Doctor's practice is, that he will not attempt an
incurable disease for the sake of a fee, but trankly
tells the patient whether he can be cured or not.
We cheerfully recommend Dr. Gardner to the
attention of all our friends who may be suffering
from diseases ot the eye or ear."
TTe Richmond 7W y r W hv no baa-
scientiSc and successful eye and fr Surgeoet
" Dr. Gardner's treatment of the eye and ear la
wonderful." Richmond Enquirer. '.
"We feel justified in recommending Doctor
Gardner to those suffering from diseases of the
eye and ear." Richmond Wliig.
" We can safely and cordially recommend Dr.
Gardner, who will fulfill all he undertakes to per
form." Baltimore Clipper.
The New Orleans True Delta says : " We can
safely recommend Dr. Gardner as a successful
operator on the eye and ear. He will not under
take to treat a case unless a euro can be effected."
The Wheeling JUfjMer says : " Dr. Gardner is
one of most successful Oculists and Auristsin the
country. We advise those suffering from the dis
eases of the eye and ear to consult him."
Oct. 12, 1866. 89 6m.
Redaction in Price of the American
Made at Waltham, Massachusetts.
In consequence of the recent great improve
ments in our facilities for manufacturing we have
reduced our prices to as low a point as they can
WITH GOLD AT PAR,
so that no on- need hesitate to buy a watch now
from the expectation that it will be cheaper at
ome future time. The test often years and the
manufacture and sale of
More than 200,000 Watches
have given our productions the very highest rank
among time-keepers. Commencing with the de
termination to make only thoroughly excellent
watches, gur business has steadily increased as
the public became acquainted with their value,
until for months together, wc have been unable
to supply the demand. We have repeatedly en
larged our factory buildings until they nw cover
over t hree acres of ground, and trive ncc-ommoda-tion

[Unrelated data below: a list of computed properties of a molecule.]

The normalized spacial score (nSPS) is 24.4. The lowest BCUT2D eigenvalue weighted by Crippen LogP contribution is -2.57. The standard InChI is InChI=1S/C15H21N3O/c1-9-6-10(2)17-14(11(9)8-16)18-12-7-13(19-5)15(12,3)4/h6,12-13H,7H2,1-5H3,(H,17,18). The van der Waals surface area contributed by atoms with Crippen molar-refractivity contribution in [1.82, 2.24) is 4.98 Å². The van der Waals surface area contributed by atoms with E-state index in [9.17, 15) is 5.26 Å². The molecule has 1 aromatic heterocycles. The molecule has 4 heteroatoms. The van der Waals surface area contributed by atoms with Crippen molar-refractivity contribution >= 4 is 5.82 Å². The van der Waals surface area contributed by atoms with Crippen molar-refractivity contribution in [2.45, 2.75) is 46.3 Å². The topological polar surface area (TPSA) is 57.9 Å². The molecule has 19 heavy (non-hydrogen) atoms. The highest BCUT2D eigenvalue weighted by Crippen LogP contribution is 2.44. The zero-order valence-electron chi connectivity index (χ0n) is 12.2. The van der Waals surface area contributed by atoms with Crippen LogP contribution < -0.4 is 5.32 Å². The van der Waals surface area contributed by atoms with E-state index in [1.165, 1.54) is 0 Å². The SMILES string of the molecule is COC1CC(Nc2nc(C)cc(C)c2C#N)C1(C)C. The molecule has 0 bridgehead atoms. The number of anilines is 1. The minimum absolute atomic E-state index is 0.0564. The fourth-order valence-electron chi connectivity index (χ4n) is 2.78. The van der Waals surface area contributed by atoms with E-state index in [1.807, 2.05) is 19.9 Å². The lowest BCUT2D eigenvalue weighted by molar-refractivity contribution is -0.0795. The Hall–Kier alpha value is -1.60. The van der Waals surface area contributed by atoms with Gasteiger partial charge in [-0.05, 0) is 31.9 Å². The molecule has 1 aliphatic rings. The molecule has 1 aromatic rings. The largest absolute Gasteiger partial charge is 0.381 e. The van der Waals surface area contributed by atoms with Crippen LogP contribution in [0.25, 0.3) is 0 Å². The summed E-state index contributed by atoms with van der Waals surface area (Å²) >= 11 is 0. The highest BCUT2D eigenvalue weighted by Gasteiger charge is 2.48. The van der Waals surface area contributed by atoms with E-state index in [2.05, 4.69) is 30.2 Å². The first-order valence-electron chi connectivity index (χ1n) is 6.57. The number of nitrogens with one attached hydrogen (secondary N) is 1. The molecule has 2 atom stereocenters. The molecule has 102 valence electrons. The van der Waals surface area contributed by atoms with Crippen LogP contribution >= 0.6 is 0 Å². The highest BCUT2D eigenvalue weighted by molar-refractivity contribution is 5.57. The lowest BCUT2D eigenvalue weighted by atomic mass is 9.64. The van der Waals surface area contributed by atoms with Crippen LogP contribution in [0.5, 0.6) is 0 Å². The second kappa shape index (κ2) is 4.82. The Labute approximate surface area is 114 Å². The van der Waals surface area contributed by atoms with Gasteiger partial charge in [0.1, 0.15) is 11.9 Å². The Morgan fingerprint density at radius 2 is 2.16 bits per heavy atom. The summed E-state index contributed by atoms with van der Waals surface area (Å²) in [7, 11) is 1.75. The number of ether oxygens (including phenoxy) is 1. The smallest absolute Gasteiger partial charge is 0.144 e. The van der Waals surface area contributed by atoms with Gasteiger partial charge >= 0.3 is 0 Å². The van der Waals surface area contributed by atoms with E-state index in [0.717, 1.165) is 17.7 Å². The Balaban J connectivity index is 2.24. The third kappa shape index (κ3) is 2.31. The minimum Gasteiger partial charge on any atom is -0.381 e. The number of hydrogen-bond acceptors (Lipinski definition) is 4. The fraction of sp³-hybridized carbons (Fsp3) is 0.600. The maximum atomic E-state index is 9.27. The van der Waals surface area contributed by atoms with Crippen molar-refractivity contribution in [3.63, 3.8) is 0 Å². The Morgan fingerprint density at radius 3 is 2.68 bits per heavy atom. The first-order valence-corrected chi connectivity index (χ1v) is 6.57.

to more than eight hundred workmen.
We are fuily justified in saying thnt we now
make more than one-half of all the w-ticlies soli in
the United State. Tlie different grades are dis
tinguished by the following trade-marks on the
1. "American Watch Co." Waltham, Mass.
2. " Appleton, Tracy & Co." Waltham, Mass.
3. "P. S. Bartlett," Waltham, Mass.
4. "William Ellery."
5. Ocb Ladies' Watch, of first quality, is
named " Appleton, Tracy & Co.," Wal
6. Our next quality ot Ladies' Watch Is named
" P. S. Bartlett," Waltham, Mass. These
watches are turnished in a great variety
of sizes a d styles of cases.
The American Watch Co., of Waltham, Mass.
authorize us to state that without distinction of
trade-marks or price,
AL THE PRODUCTS OF THEIR FACTORY
ARE FULLY WARRANTED
to be the best time-keepers of their class ever
made in this or any other country. Buyers
should remember that unlike the guarantee of a
foreign maker who can never be reached, this
guarantee is good at all times against the Com-
pavy or their agents, and that if after the most
thorough trial, any watch should prove defective
in any particular, it may be always exchanged for
another. As the American Watches, made at
Waltham, Mass., are for sale by dealers generally
throughout the country, we do not solicit orders
for single watches.
Caution. The public are cautioned to buy
only of respectable dealers. All persons selling
counterfeits will be prosecuted.
ROBBINS & APPLETON,
Ag'U for the American Watch Co.,
182 Broadway, N. Y.
Sept. 22, 1866. 80 4m
Tr. Tobias' Venetian Horse Liniment.
Pint bottles at one dollar, for the cure of Lame
ness, Scratches, Wind Galls, Sprains, Bruises,
Splints, Cuts, Colic, Slipping-stifle, Over-heating,
Sore-throat, Nail in the Foot, etc. It is warran
ted cheaper and better than any other article
ever offered to the public. Thousands of ani
mals have been cured of the Colic and Over
heating by this Liniment; and hundreds that
were crippled and lame have been restored to
their former vigor. It is used by all of the first
horsemen throughout the States. Orders are
constantly received from the racing stables of
England for fresh supplies of this invaluable ar
ticle. Over2500 testimonials have been received.
Remember, one dollar laid out In time may save
the life of your horse. Sold by all Druggists.
Office, 56 Cortlandt street, New York.
Oct. 22, 1866.
jgAlfKIWG . - house of. r',:,::' '
JACOOBqE & 00.
toner of Wan aid Kassaa Sts., Hew Yark. .
- In connection with our houses in Philadelphia '
and Washington, we have opened a-NEW YORK
HOUSE at above location, and offer our services
to Banks, Bankers, and Investors for the transac
tion of their business in this city, including pur
chases and sales of Government 8bcttbitixs,
Stocks, Bonds, add Gold. - We are constantly
represented at the Btock Exchange and Gold
Board, where orders sent us are promptly filled.
We keep on hand a full supply of .
COVERXMEJIT SECURITIES OF ALL ISSCES,
buying and selling at current prices, and allowing
correspondents the most liberal rates the market
affords. JAY COOKE & CO.
may 12. .. 28 tw&wly.
ALICOCK'S POROUS PLASTERS.
WHOOP. NG-COUGH CURED.
Catuga, Hinds County, Miss.